The hon. Member for Southport (Dr. Pugh) nostalgically reminded me of my many happy years as a teacher trainer on a beat that included his constituency, which is next door to mine, and Bootle. Shirley Williams was then Secretary of State for Education, so the House can imagine how long ago that was. At one school in Bootle—I shall not name it because it is reformed and a fine school now—I regularly witnessed fist fights between teachers and pupils. On one famous occasion, I witnessed a fight between two teachers. One of the best students I taught, who has been a head teacher for some time, had to be taken out of that school because he was being physically attacked. I have never seen anything quite like it since. The idea that is sometimes promulgated that behaviour, attendance or punctuality in schools is in general worse now than it was back in the 1970s is, in my experience, nonsense.

My wife's school is in a difficult area, and a substantial minority of pupils make the intake very challenging, including some from a substantial number of dysfunctional families. Nevertheless, the school is achieving—massively so—and improves its achievement year by year. Not least among the reasons for that is the fact that the Minister for the Arts, my right hon. Friend the Member for Birmingham, Yardley (Estelle Morris), when she was a junior Minister in the Department for Education and Skills, came up with the idea of excellence clusters, and created one in Skelmersdale. There are a few others scattered around the country, but the one in Skelmersdale involves three comprehensive schools in the town and about half its primary schools. That has brought in extra resources, which have largely been used on learning mentors and similar support systems, which have been magnificently successful. If the Government found more money for excellence clusters and the similar partnerships that the Minister mentioned at the beginning of the debate to provide more learning mentors especially to deal with disaffected young people, that would be as good a use of money as any that could be found in the education world.

Unauthorised absence, on which I shall focus, and unpunctuality are the products of a cultural problem whose roots are in dysfunctional and care-less families, and it does not take many such families to create a problem for a school. A school, more than any other organisation, is expected to deal with those problems. We expect a vast amount from our schools, and for the most part they respond to that expectation. I shall return to that point later.

Schools are expected to tackle and correct absenteeism and they are "punished" if they do not by the publication of raw statistics that often take no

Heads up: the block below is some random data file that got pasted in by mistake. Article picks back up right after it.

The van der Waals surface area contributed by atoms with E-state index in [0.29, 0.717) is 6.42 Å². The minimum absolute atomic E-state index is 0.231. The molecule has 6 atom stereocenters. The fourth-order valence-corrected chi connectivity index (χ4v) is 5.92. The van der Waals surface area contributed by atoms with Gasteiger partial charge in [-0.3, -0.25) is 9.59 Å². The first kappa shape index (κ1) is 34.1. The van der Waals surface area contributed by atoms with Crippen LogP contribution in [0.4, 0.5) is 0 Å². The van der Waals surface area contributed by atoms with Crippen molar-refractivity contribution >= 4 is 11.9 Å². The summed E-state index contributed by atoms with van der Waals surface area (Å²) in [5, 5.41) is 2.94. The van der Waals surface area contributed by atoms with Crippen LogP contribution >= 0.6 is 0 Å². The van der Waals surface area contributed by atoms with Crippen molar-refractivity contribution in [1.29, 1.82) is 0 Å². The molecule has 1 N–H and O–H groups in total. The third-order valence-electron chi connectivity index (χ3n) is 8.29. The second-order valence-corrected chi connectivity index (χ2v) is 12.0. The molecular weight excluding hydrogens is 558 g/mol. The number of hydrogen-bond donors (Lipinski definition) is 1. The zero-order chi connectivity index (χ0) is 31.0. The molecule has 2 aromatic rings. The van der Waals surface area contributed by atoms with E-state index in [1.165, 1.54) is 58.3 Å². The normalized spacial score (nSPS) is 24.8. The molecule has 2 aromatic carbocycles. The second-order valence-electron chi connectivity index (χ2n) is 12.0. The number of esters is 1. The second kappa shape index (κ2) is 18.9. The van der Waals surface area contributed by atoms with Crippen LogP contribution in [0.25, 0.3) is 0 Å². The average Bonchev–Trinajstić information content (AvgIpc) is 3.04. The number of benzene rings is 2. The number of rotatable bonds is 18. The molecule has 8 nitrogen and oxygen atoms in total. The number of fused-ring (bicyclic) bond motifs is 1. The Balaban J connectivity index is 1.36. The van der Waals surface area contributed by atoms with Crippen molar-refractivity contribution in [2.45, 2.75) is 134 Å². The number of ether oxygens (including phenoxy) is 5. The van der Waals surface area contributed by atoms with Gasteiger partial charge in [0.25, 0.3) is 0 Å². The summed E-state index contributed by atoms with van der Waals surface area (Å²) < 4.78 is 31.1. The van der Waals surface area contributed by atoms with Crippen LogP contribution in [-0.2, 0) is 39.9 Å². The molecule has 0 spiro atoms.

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account of many problems in the societies that the schools are part of. For example, if two families each have three or four kids in one school—this happens regularly in one of my schools—all of whom are bad attenders with constant problems of 20, 25 or 30 per cent. attendance, that can completely destroy what might otherwise be a good school record on attendance. It also leads to a vast amount of teacher and support staff time being concentrated on attending to those families and those difficulties.

It is not unusual for a pupil excluded from one school for, inter alia, poor attendance to be forced into another school, which often has to accept that student, knowing that its overall record on attendance and behaviour problems will be badly affected. The beginning of that process therefore causes problems between the student and their family, and the school. The school might not want that kid to start with, which is a bad way for anyone to begin a school career.

By excluding regularly, the big excluders among our schools can advantage themselves over those schools that are reluctant to exclude. I must put on the record the case of one primary school in my patch that has had the same head for 22 years. He was in great distress just before Christmas because he had had finally to exclude his first pupil ever. He does not believe in excluding, believing instead that the school can include and deal with the problem, with help. This time, things had gone beyond the pale. It is a beacon school with an excellent headmaster, an old student of mine, who is doing a magnificent job.

We also have a problem in some areas—not in Skelmersdale, as relationships are good inside the excellence cluster there—when the Roman Catholic school excludes children who must be found a place often in the county school next door. The reverse does not apply, however. Roman Catholic schools can refuse to take their share of excluded students from other schools, and in parts of the country they do so regularly. The Department should examine carefully such difficulties with exclusion, which cause head teachers much misery.